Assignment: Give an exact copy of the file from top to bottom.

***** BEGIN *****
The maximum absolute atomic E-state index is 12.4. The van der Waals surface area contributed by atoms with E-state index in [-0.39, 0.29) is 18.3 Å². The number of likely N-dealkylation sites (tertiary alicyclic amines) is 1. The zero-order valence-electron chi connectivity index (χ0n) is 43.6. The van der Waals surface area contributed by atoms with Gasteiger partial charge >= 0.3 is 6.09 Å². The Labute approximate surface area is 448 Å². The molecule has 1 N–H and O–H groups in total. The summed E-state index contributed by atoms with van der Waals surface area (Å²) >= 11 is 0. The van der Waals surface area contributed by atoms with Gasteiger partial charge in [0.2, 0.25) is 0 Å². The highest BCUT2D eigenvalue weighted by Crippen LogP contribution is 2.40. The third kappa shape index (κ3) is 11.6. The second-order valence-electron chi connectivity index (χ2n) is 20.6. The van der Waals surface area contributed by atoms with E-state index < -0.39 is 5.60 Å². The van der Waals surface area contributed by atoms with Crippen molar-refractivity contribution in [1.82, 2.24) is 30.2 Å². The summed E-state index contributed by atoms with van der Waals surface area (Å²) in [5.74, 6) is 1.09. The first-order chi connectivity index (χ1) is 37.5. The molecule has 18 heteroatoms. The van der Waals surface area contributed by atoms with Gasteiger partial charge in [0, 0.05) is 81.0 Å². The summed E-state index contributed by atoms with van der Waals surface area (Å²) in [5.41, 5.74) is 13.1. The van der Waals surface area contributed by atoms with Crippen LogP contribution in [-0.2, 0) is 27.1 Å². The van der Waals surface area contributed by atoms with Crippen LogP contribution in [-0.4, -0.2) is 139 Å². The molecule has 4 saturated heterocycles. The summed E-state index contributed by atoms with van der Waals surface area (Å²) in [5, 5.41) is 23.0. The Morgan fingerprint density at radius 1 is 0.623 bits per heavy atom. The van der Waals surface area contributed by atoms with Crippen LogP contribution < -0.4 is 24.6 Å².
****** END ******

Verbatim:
The maximum absolute atomic E-state index is 12.4. The van der Waals surface area contributed by atoms with E-state index in [-0.39, 0.29) is 18.3 Å². The number of likely N-dealkylation sites (tertiary alicyclic amines) is 1. The zero-order valence-electron chi connectivity index (χ0n) is 43.6. The van der Waals surface area contributed by atoms with Gasteiger partial charge >= 0.3 is 6.09 Å². The Labute approximate surface area is 448 Å². The molecule has 1 N–H and O–H groups in total. The summed E-state index contributed by atoms with van der Waals surface area (Å²) >= 11 is 0. The van der Waals surface area contributed by atoms with Gasteiger partial charge in [0.2, 0.25) is 0 Å². The highest BCUT2D eigenvalue weighted by Crippen LogP contribution is 2.40. The third kappa shape index (κ3) is 11.6. The second-order valence-electron chi connectivity index (χ2n) is 20.6. The van der Waals surface area contributed by atoms with E-state index < -0.39 is 5.60 Å². The van der Waals surface area contributed by atoms with Crippen molar-refractivity contribution in [1.82, 2.24) is 30.2 Å². The summed E-state index contributed by atoms with van der Waals surface area (Å²) in [5.74, 6) is 1.09. The first-order chi connectivity index (χ1) is 37.5. The molecule has 18 heteroatoms. The van der Waals surface area contributed by atoms with Gasteiger partial charge in [0, 0.05) is 81.0 Å². The summed E-state index contributed by atoms with van der Waals surface area (Å²) in [5.41, 5.74) is 13.1. The van der Waals surface area contributed by atoms with Crippen LogP contribution in [-0.2, 0) is 27.1 Å². The van der Waals surface area contributed by atoms with Crippen LogP contribution in [-0.4, -0.2) is 139 Å². The molecule has 4 saturated heterocycles. The summed E-state index contributed by atoms with van der Waals surface area (Å²) in [5, 5.41) is 23.0. The Morgan fingerprint density at radius 1 is 0.623 bits per heavy atom. The van der Waals surface area contributed by atoms with Crippen LogP contribution < -0.4 is 24.6 Å².